How A Strong Doctor-Patient Relationship Can Improve Your Smile

A Girl and Mother Give Dentist a High Five

Building a strong doctor-patient relationship should be a top concern for both the patient and the provider in a dental practice. According to a study in the Journal of Clinical and Diagnostic Research, the soft skills of a dental professional, such as personality, friendliness and social grace, are just as important as their clinical knowledge and skills. Each caring professional in the dental office — the dentists, dental hygienists, dental assistants, patient coordinators and administrative team — are there to help the patient feel welcome. By learning more about what your dentist does each day to make you feel comfortable in their office, you can contribute to a strong, lifelong doctor-patient relationship.

The Importance of Effective Doctor-Patient Communication

One challenge for a dental provider is creating a pleasant and comfortable environment in which patients can receive care. According to an article in the Journal of Dental Problems and Solutions, during any discussion with the patient, the dentist should remain focused on them and empathetic while listening to their concerns. This not only makes the visit more pleasant and personable, but it also creates an open line of communication to ensure that the patient receives the proper care for any health issues they are facing. Forming a positive doctor-patient relationship is the first step toward building the trust necessary for safe and enjoyable dental care.

Ways Dentists Build Patient Relationships

A good doctor-patient relationship can ease the concerns of patients who experience anxiety or dental phobia, according to a study published in BMC Medical Education. The study highlights the value of dental professionals using effective communication strategies, such as active listening, and handling patients' emotions sensitively. It also emphasizes that these skills help encourage patients to maintain healthy habits.

The dental team completes many practical sequences before, during and after each dental visit to develop strong patient relationships. This includes reviewing the patient's medical history, identifying the patient's dental concerns, taking diagnostic X-rays, asking questions about their dental habits and creating a dental treatment plan to improve their oral health. According to the Journal of Dental Problems and Solutions study, the dentist should involve the patient in the diagnosis process, as well as any decision-making that goes into the creation of their treatment plan. This makes the patient equally responsible for their care and encourages them to have an active, enthusiastic role in managing their health.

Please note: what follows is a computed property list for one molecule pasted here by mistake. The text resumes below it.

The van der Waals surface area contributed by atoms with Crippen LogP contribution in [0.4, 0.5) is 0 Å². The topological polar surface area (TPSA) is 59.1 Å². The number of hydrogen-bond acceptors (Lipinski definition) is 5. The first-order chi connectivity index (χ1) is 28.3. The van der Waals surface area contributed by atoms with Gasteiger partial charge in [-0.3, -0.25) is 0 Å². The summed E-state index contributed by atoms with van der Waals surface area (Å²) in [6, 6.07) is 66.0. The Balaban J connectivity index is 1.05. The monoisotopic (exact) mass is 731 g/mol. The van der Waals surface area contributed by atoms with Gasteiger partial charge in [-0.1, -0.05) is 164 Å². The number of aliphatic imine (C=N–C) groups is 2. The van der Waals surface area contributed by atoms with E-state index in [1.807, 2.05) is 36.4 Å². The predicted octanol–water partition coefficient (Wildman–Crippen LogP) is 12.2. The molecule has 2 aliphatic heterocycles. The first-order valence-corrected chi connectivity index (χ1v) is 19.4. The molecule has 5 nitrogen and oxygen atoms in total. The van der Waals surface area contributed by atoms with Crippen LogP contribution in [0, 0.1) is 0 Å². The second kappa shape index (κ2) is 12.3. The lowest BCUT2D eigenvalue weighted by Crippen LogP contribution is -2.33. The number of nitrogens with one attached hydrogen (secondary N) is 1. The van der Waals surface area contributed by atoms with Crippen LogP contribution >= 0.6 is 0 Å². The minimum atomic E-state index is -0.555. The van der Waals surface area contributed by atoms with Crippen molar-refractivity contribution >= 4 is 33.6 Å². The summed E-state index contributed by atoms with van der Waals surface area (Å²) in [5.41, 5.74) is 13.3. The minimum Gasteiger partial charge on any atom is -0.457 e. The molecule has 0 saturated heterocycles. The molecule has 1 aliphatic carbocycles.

The American Dental Association (ADA) outlines five principles of care in the ADA Principles of Ethics and Code of Professional Conduct to help dentists foster positive, effective doctor-patient relationships:

  • Respect the wants, needs and privacy of each individual patient.
  • Provide care to patients without doing harm to them, while keeping skills up-to-date.
  • Complete quality treatment in a timely manner to maintain health and protect the public from disease.
  • Maintain fairness of care without exhibiting discrimination or prejudice toward patients regarding their age, socioeconomic status, race, ethnicity or other health conditions.
  • Preserve honesty in terms of diagnoses, treatment planning and financial payment for services.

Dental providers should look to these principles to maintain professionalism and guide their decision-making as they provide care, and patients can expect their dentists to abide by these promises.

How You Can Develop a Strong Doctor-Patient Relationship

It's important that dentists make their expectations for patients clear — but you, as the patient, are also an important part of the doctor-patient equation. Being on time for appointments, maintaining an updated financial account and completing care as agreed in written treatment plans are all ways that a patient can meet the expectations of their provider.

To provide safe and comfortable treatment, dental professionals work to be empathetic listeners who seek out the patient's concerns, assess the patient's known and unknown needs and provide only necessary, optimal care. By having an active and engaged role in your dental visits, you not only foster a strong relationship with your dental provider, but you become a better advocate for your own oral health.

This article is intended to promote understanding of and knowledge about general oral health topics. It is not intended to be a substitute for professional advice, diagnosis or treatment. Always seek the advice of your dentist or other qualified healthcare provider with any questions you may have regarding a medical condition or treatment.

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What To Expect During a DENTAL VISIT

On your first visit, your dentist will take a full health history. On follow-up visits, if your health status has changed, make sure to tell your dentist. Here’s what you can expect during most trips to the dentist.

  • A Thorough Cleaning – a dental hygienist or dentist will scrape along and below the gum line to remove built-up plaque and tartar that can cause gum disease, cavities, bad breath and other problems. Then he or she will polish and floss your teeth.

  • A Full Dental Examination – your dentist will perform a thorough examination of your teeth, gums and mouth, looking for signs of disease or other problems.

  • X-Rays – X-rays can diagnose problems otherwise unnoticed, such as damage to jawbones, impacted teeth, abscesses, cysts or tumors, and decay between the teeth.